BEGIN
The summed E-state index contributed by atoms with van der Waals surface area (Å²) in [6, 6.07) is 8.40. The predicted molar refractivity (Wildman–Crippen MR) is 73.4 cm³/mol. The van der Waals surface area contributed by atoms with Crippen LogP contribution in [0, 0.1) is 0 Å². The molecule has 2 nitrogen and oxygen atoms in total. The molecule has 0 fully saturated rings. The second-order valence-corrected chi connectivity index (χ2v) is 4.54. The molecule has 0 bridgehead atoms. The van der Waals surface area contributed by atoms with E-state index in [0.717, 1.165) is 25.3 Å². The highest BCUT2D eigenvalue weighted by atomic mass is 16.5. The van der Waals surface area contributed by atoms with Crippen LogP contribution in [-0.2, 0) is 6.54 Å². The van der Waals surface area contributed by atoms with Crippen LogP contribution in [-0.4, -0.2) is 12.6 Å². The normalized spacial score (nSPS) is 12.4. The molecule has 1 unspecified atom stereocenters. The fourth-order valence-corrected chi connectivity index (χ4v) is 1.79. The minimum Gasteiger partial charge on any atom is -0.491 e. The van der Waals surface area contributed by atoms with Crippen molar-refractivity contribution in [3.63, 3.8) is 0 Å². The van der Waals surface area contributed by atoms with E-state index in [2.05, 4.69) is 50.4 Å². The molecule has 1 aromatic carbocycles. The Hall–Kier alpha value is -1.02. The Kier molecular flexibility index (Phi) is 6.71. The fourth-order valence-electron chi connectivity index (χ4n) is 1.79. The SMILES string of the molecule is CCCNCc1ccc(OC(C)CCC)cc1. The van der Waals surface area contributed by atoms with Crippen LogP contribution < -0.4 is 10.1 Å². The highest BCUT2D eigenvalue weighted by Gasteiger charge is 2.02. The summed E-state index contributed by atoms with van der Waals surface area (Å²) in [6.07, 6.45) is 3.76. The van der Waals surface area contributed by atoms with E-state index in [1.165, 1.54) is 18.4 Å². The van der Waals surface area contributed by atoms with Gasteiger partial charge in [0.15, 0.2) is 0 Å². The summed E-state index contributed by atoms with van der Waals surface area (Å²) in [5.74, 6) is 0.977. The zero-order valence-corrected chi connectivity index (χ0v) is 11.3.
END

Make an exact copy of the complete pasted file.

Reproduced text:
The summed E-state index contributed by atoms with van der Waals surface area (Å²) in [6, 6.07) is 8.40. The predicted molar refractivity (Wildman–Crippen MR) is 73.4 cm³/mol. The van der Waals surface area contributed by atoms with Crippen LogP contribution in [0, 0.1) is 0 Å². The molecule has 2 nitrogen and oxygen atoms in total. The molecule has 0 fully saturated rings. The second-order valence-corrected chi connectivity index (χ2v) is 4.54. The molecule has 0 bridgehead atoms. The van der Waals surface area contributed by atoms with E-state index in [0.717, 1.165) is 25.3 Å². The highest BCUT2D eigenvalue weighted by atomic mass is 16.5. The van der Waals surface area contributed by atoms with Crippen LogP contribution in [-0.2, 0) is 6.54 Å². The van der Waals surface area contributed by atoms with Crippen LogP contribution in [-0.4, -0.2) is 12.6 Å². The normalized spacial score (nSPS) is 12.4. The molecule has 1 unspecified atom stereocenters. The fourth-order valence-corrected chi connectivity index (χ4v) is 1.79. The minimum Gasteiger partial charge on any atom is -0.491 e. The van der Waals surface area contributed by atoms with Crippen molar-refractivity contribution in [3.63, 3.8) is 0 Å². The van der Waals surface area contributed by atoms with E-state index in [2.05, 4.69) is 50.4 Å². The molecule has 1 aromatic carbocycles. The Hall–Kier alpha value is -1.02. The Kier molecular flexibility index (Phi) is 6.71. The fourth-order valence-electron chi connectivity index (χ4n) is 1.79. The SMILES string of the molecule is CCCNCc1ccc(OC(C)CCC)cc1. The van der Waals surface area contributed by atoms with Crippen LogP contribution < -0.4 is 10.1 Å². The highest BCUT2D eigenvalue weighted by Gasteiger charge is 2.02. The summed E-state index contributed by atoms with van der Waals surface area (Å²) in [6.07, 6.45) is 3.76. The van der Waals surface area contributed by atoms with E-state index in [1.165, 1.54) is 18.4 Å². The van der Waals surface area contributed by atoms with Gasteiger partial charge in [0.15, 0.2) is 0 Å². The summed E-state index contributed by atoms with van der Waals surface area (Å²) in [5.74, 6) is 0.977. The zero-order valence-corrected chi connectivity index (χ0v) is 11.3.